Even though the use of onomatopoeia in our languages is indeed extensive, there are notable “mythbusting” that must be done to sort of, clear up some misconceptions about onomatopoetic words in certain languages. Welsh, for instance, is often known for its use of “popty ping” to refer to a microwave oven, due to the “ping” sound when the microwave timer runs out. It is more of a colloquial thing, as the actual term is “ffwrn meicrodon”, the literal translation of “microwave oven”. However, the term “popty ping” stuck on, not just because of the onomatopoetic characteristic, it is also embraced by some Welsh speakers who appreciate the humour behind the creation of such a term, although some would revile it, saying it makes fun of the Welsh language. Other terms for the word include “microdon”, “ffwrn fflach” and “popdy sydyn, depending on the region of Wales.
Another myth one would find about Welsh is the wibbly-wobbly fish, that is, “psygod wibli-wobli”, the so-called term for jellyfish. Yet possibly another stab at making fun of the Welsh language, several mythbusting searches reveal that the official Welsh term for jellyfish is “cont y môr”, or “sglefren fôr”. These terms do not ring as much of an onomatopoetic bell as the comedic versions, but their counterparts have found themselves rather popularised due to the ring, and possibly more so, the stereotypical humour that is often carried with them.
To conclude this short post on onomatopoeia, this class of words is quite literally, saying, or referring to things as they sound. Catching the attention of linguists, these words have been thought of as possible ways of early language acquisition, finding its way into other neurolinguistic studies like those in sound symbolism. Belonging to a larger class of words known as ideophones, some languages sort of took this concept and ran with it, such as some Japanese mimetic words. Overall, the presence of onomatopoeia has certainly opened up a nice aspect of research and exploration in the field of linguistics.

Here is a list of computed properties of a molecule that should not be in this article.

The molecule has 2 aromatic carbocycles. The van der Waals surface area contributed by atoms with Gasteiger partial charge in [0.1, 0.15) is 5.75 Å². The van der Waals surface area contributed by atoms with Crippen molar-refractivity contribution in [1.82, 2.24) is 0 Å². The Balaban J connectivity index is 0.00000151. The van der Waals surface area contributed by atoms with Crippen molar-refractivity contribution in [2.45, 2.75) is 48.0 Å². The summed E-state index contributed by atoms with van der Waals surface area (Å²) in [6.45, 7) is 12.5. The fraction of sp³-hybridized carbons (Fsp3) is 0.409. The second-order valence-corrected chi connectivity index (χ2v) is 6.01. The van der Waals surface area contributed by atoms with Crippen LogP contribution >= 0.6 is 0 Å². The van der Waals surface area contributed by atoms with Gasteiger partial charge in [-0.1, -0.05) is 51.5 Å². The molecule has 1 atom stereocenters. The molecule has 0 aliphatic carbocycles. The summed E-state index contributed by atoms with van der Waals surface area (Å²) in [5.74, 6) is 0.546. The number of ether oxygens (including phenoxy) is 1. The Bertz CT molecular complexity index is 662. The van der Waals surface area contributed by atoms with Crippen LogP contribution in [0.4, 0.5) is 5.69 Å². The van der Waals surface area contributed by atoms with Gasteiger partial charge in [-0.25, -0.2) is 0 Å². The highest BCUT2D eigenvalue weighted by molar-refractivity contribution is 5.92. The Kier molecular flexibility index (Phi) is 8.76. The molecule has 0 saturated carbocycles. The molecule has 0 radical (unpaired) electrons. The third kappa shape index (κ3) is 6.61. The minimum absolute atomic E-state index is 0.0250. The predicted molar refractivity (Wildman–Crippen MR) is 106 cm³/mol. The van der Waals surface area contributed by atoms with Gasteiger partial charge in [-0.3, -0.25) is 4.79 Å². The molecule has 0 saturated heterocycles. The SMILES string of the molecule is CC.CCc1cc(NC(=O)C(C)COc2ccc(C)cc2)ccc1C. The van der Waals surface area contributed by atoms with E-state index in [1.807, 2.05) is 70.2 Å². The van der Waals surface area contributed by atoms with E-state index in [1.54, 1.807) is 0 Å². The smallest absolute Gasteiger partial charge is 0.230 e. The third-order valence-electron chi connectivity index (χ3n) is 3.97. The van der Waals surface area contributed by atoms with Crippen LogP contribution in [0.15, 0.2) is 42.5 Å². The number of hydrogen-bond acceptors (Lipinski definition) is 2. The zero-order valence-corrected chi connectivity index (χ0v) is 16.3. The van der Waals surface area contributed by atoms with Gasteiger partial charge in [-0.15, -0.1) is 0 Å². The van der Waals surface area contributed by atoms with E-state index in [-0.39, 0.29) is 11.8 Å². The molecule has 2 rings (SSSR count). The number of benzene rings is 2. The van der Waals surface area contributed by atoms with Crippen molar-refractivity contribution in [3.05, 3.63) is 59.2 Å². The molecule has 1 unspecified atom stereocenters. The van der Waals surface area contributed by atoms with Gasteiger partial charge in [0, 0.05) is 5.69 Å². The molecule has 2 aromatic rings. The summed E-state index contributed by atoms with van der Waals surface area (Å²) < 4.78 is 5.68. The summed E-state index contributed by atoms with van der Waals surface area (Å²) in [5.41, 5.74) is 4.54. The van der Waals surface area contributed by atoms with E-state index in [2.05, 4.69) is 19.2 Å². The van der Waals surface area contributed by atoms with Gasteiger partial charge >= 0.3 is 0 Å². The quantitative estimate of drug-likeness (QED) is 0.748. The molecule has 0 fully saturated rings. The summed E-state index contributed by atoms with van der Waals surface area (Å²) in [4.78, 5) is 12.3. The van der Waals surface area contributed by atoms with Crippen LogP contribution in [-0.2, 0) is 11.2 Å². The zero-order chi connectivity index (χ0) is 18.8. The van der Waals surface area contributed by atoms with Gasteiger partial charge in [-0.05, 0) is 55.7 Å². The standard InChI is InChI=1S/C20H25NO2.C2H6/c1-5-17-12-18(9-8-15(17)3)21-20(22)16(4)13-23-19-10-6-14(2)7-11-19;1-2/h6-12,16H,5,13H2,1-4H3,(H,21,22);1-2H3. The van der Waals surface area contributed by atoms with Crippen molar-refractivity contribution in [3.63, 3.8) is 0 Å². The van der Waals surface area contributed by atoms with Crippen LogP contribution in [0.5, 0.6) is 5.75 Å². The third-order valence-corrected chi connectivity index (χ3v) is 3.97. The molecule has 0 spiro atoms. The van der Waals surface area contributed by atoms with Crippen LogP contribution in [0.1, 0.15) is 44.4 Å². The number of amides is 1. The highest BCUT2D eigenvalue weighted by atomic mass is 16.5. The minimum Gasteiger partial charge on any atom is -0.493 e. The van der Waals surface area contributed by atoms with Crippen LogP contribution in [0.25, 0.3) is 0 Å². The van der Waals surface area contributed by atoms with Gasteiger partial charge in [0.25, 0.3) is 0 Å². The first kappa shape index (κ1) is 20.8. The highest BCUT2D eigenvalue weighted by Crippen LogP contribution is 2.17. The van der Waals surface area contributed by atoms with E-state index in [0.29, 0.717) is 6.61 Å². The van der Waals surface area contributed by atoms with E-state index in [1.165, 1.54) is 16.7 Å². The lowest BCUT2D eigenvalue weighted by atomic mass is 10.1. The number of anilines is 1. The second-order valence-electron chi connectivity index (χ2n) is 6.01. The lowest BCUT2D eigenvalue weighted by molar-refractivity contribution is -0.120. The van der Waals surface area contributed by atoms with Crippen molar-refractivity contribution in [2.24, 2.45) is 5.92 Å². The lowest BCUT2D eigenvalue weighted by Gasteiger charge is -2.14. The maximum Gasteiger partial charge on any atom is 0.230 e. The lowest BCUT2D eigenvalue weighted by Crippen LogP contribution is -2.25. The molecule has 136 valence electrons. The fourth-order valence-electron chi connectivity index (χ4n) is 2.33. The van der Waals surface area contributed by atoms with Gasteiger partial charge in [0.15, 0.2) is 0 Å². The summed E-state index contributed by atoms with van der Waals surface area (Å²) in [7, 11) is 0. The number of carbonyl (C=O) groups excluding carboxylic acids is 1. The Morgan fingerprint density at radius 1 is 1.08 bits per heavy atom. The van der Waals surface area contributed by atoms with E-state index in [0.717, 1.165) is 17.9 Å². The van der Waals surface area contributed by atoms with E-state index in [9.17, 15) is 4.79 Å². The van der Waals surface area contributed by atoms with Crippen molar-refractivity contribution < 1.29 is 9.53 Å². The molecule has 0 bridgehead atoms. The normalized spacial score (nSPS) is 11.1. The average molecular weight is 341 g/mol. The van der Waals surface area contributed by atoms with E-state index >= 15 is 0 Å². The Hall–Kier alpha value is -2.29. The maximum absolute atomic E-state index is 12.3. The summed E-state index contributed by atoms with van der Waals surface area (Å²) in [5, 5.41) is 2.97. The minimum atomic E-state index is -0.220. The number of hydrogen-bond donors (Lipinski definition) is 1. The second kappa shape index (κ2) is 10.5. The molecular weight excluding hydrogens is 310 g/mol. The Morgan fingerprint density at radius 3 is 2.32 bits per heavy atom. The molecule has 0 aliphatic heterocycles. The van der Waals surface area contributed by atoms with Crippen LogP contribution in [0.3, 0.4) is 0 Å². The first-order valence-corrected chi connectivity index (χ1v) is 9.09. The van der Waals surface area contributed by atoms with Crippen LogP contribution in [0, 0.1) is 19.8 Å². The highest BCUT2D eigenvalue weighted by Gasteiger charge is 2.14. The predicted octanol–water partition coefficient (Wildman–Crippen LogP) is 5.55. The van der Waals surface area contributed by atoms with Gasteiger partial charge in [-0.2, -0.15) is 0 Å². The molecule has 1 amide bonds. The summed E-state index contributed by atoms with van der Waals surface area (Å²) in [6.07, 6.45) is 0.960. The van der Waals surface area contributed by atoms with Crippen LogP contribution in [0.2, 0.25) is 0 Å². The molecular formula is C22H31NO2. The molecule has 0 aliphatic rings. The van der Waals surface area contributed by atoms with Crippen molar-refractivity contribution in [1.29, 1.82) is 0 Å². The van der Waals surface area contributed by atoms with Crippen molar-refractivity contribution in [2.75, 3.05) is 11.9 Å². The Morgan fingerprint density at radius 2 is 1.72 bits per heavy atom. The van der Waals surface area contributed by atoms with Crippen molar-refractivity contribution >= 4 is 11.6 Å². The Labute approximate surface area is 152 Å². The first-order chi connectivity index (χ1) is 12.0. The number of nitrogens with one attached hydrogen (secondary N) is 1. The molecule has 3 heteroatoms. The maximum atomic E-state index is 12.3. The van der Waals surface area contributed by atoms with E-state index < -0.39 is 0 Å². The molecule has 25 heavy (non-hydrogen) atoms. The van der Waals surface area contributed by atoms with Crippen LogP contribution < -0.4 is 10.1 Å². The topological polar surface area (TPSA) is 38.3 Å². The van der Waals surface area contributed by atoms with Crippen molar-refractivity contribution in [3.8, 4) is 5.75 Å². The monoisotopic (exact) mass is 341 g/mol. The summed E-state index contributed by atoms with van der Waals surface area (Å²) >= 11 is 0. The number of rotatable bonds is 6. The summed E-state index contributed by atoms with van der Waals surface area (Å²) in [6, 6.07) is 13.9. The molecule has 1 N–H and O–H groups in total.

I recall using onomatopoeia before realising the actual term for the said words, even until today. One fond example is the metal tongs we use in every barbecue party, where I would very often use the words “kiap-kiap” to refer to them, because of the sound they make when you use it. With this, I am interested to know, if you have created your own onomatopoeia to refer to things before you learned the actual words for them. Let me know in the comments!
This will be the last post on The Language Closet in 2020, and our next one will be scheduled for 2 January 2021. In the meantime, I wish you all a very happy holiday season, a merry Christmas, happy Kwanza, or any festivities you observe in this period.